By Peter Andrews
Instagram is mainly a tool for young people to take pictures and catch up on things; situations that they missed out on, either because they weren’t yet born or because they just weren’t there.
It is a fascinating tool, however it’s not real photography, it’s an illusion. Listening to an explanation on what Instagram is, it appears that anyone can become Ansel Adams (who I studied at the Fine Arts faculty 30 years ago). Just with a touch of technology one can skip all the creativity that we had to develop or study for and just pick up an iPhone and become an artist. One may look at it as the end of photography (and most photographers who make a living by taking pictures would say that). But if you look at it from a different point of view, it is the beginning of a new era in photography and photojournalism as this global tool turns image-taking and sharing into a worldwide diary of everyday life.
By Peter Andrews
When asked which Polish athlete has a chance at the London Olympics I immediately thought of the shot put champion Tomasz Majewski.
For those who have never seen Tomasz in real life, it can be a bit intimidating. I have always considered myself tall at 192cm (6 feet, 3 inches), but when I first met Tomasz I suddenly felt very small. With a height of 2.4 meters (7 feet 10 inches) and weighing 140 kg (308 pounds), Tomasz is overpowering. He reminded me of Hercules with his long dark hair up in a pony tail. He also has a nice warm smile he puts on easily, so being around him is relaxed and easy right from the first handshake.
Last Friday our long time Sarajevo photographer Danilo Krstanovic passed away unexpectedly. He was buried on Monday in Sarajevo.
Danilo began working for Reuters at the start of the siege of Sarajevo. His images were extraordinary and touching. There are many photographers who would brag about their war adventures, about what they did and how brave they were, but not Danilo. He would quietly go to take his pictures, endangering his life on a daily basis for four years. He always came back with amazing images, never complaining or boasting about any situation he was in.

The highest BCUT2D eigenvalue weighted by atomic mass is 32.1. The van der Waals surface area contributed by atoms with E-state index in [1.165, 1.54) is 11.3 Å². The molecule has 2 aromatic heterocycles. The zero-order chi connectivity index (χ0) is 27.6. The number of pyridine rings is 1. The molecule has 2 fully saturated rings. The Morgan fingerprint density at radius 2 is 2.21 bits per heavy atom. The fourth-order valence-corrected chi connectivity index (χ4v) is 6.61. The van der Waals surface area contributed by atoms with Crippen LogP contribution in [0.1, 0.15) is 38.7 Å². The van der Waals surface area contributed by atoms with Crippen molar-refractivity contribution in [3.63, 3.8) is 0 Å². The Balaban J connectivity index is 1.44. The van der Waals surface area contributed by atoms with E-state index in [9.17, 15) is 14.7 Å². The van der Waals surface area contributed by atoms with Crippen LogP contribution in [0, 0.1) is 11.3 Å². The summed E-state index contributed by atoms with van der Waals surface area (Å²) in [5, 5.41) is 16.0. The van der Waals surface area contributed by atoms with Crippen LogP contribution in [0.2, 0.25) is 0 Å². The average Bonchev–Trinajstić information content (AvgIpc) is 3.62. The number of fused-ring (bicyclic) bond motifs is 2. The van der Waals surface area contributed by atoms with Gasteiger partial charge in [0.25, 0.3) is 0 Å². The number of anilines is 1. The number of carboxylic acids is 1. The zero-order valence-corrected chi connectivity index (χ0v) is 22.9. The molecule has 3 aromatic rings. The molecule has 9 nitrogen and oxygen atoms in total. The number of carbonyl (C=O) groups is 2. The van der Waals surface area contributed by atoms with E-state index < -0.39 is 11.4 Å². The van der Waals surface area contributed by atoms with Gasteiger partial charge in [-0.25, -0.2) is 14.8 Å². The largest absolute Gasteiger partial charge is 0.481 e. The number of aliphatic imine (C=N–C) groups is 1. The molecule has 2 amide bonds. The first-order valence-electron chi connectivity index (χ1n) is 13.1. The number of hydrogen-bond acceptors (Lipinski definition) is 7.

By Peter Andrews
Through my Polish police contacts, I learned that members of various SWAT teams and the border guards would hold a special training exercise in the town of Zamosc. The exercise was conducted as part of preparations by the Polish special forces leading up to the EURO 2012 soccer tournament, to be held in Poland and Ukraine this summer. This training event was to be observed by various representatives from different countries.
As I arrived at the military training ground, I realized that some of the instructors were my old friends whom I have known for as many as eighteen years. It helped me immensely to be accepted by people who were being trained. The forces were divided into three teams of SWAT and border guards being trained on different public transport vehicles, in various techniques of approaching a hijacked bus followed by mastering the techniques of entering and rescuing hostages from inside the vehicle.
By Peter Andrews
I woke up on the morning of August 19, 1991 after staying at my friends’ apartment in Warsaw. I was on my way back from holidays in Canada and had just sold my car before departing to the Soviet Union to start my new job at Reuters in Moscow. Previously, I worked for the Associated Press in the then-Soviet Republics of Lithuania and Georgia as well as in Moscow itself where Reuters’ former Chief Picture Editor Gary Kemper and Moscow Chief Photographer Frederique Lengaigne recruited me for Reuters.
A neighbor stopped me on the staircase saying: “Do you know what happened in Moscow?”. There was a military coup and the Soviet leader Mikhail Gorbachev was overthrown by Soviet Vice President Gennady Yanayev. It seemed impossible to me, I had just left Moscow two months earlier. Nevertheless, I immediately arranged the first available plane ticket to Moscow. The plane was almost empty and the only people on board were my colleagues from Poland with whom I had spent the previous year working with in Vilnius. The atmosphere on the plane was tense, but full of excitement. The change was happening in front of our eyes, but not the way we were expecting.
WARNING: GRAPHIC CONTENT
It was June 28, 1995, when Sean Maguire and I arrived in Sarajevo for another few months of covering the conflict in the Bosnian capital.
The drive was uneventful as we left Split on the Adriatic Sea and drove overnight over Mount Igman. As always, Sean drove the car. Upon arrival in Sarajevo we went to sleep to be woken up by huge blasts. Two aircraft bombs attached to four rockets were launched from the ground from Serbian positions towards Sarajevo. One of them hit the TV station where all the local and foreign TV crews were working out of and the second an apartment block nearby.